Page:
Interserve (IRV) shares suspended as company heads for pre-pack sale in hours. Interserve is expected to be sold to its lenders on Friday night as part of a pre-pack administration process that will wipe out its shareholders but save the troubled business and 45,000 jobs. It comes hours after shareholders rejected a rescue package put together by Interserve’s management team that it hoped would have avoided a costly administration process. US hedge fund Coltrane Asset Management, which owned 28% of the shares, together with another hedge fund, Farringdon Capital, were instrumental in getting the deal, which was rejected by 59% of voting shareholders, binned.
Wagamama owner to close scores of Frankie & Benny’s restaurants. Restaurant Group (RTN) plans to close scores of “unattractive” Frankie & Benny’s restaurants, turning its back on its biggest chain. The Wagamama owner plans to “exit” a third of its 248 outlets in the casual dining chain, as the casual dining sector continues to be buffeted by headwinds such as rising rents, punitive business rates and increased staff costs. TRG said that its casual dining chains accounted for less than a third of its profits. It had therefore “analysed every restaurant” across its 408-strong portfolio, which also includes Chiquito and Garfunkel’s.
Wetherspoons profits hit by higher labour costs despite sales rise. Wetherspoon (J.D.) (JDW) has reported lower profits following a sharp rise in labour costs after increasing wages late last year. The pub chain, which operates more than 900 venues, said pre-tax profits fell 18% £50.3m in the six months to January, squeezed by an additional £33m on labour costs. As well as the pay rise in November, the bottom line was also hit by higher utility bills and maintenance costs. The decline came despite a 6.3% rise in like-for-sales, which strips out new openings, with revenues up 7% to £889.6m.
HSBC slashes pension contributions for top bosses following outcry. HSBC Holdings (HSBA) chief executive John Flint’s pay packet has fallen by almost quarter of a million pounds after shareholder pressure forced the bank to revamp its pension plan for bosses. Investors urged the banking giant to change its pension payouts earlier this month after it emerged that Mr Flint was getting 30% of his base salary, or £372,000, in lieu of his pension while most other staff got just 16%. HSBC said on Friday that after speaking to shareholders it had decided to reduce the cash in lieu of pension allowance to 10pc of base salary. The decision will affect all executive directors including Mr Flint, whose pension cash payment will now fall to £124,000.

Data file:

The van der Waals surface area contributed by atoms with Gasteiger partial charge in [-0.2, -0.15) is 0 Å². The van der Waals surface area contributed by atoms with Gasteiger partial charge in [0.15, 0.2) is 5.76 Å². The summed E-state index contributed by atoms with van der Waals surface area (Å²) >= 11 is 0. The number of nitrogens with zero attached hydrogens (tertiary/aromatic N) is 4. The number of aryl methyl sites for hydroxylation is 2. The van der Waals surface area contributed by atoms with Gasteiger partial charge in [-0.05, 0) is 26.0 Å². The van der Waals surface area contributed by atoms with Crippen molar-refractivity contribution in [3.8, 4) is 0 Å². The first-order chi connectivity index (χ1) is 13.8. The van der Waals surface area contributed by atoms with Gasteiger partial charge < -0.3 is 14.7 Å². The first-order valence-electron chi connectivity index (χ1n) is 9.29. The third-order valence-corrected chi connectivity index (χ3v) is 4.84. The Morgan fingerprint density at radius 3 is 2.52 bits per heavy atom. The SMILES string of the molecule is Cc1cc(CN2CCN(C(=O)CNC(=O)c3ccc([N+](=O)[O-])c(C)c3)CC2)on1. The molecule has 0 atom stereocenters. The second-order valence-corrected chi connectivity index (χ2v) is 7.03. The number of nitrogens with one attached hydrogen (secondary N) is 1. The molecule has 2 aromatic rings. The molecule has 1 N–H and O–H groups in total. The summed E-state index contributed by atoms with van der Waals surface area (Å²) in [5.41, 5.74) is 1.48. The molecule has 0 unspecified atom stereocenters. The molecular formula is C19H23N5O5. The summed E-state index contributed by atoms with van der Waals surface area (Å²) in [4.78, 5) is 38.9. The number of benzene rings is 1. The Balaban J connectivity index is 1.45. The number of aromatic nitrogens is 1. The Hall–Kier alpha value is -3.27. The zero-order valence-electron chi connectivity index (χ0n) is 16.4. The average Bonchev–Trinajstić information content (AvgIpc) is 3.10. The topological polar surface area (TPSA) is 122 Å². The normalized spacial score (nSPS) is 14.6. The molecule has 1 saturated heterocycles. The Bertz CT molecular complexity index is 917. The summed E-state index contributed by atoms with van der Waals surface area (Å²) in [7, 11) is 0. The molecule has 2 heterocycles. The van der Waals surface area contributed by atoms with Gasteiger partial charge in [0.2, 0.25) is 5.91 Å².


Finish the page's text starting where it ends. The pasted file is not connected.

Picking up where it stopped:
Sky courts Openreach rivals as ultrafast broadband race accelerates. Sky (SKY) has opened exploratory talks with upstart rivals to BT Group (BT.A) network infrastructure arm Openreach in an attempt to accelerate the rollout of ultrafast “full fibre” broadband. Britain’s second-largest broadband provider has positioned itself as a potential kingmaker for new network owners as they race Openreach to connect homes with faster and more reliable fibre-optic lines. Ventures such as CityFibre Infrastructure Holdings (CITY), backed by Goldman Sachs, and Gigaclear, owned by M&G, plan to build millions of new lines but need retailers to sign up consumers.
Martin Sorrell to earn £2m bonus from WPP (WPP). Sir Martin Sorrell, former WPP boss, is poised to receive a £2.1m bonus, despite leaving the firm last year. The advertising giant said the reward is part of its long-term incentive plan and that it would not challenge Sir Martin’s right to benefit from the scheme. WPP reportedly took independent legal advice and found ‘there was no basis to withhold or adjust his bonus’, which covered the period between 2014 and 2018. He will receive payouts as part of the scheme for a further three years. Sir Martin was awarded £70.4m in 2015, £48.1m in 2016 and £13.9m in his last year at the firm. The company added that in recent weeks he had repaid personal expenses owed to the company.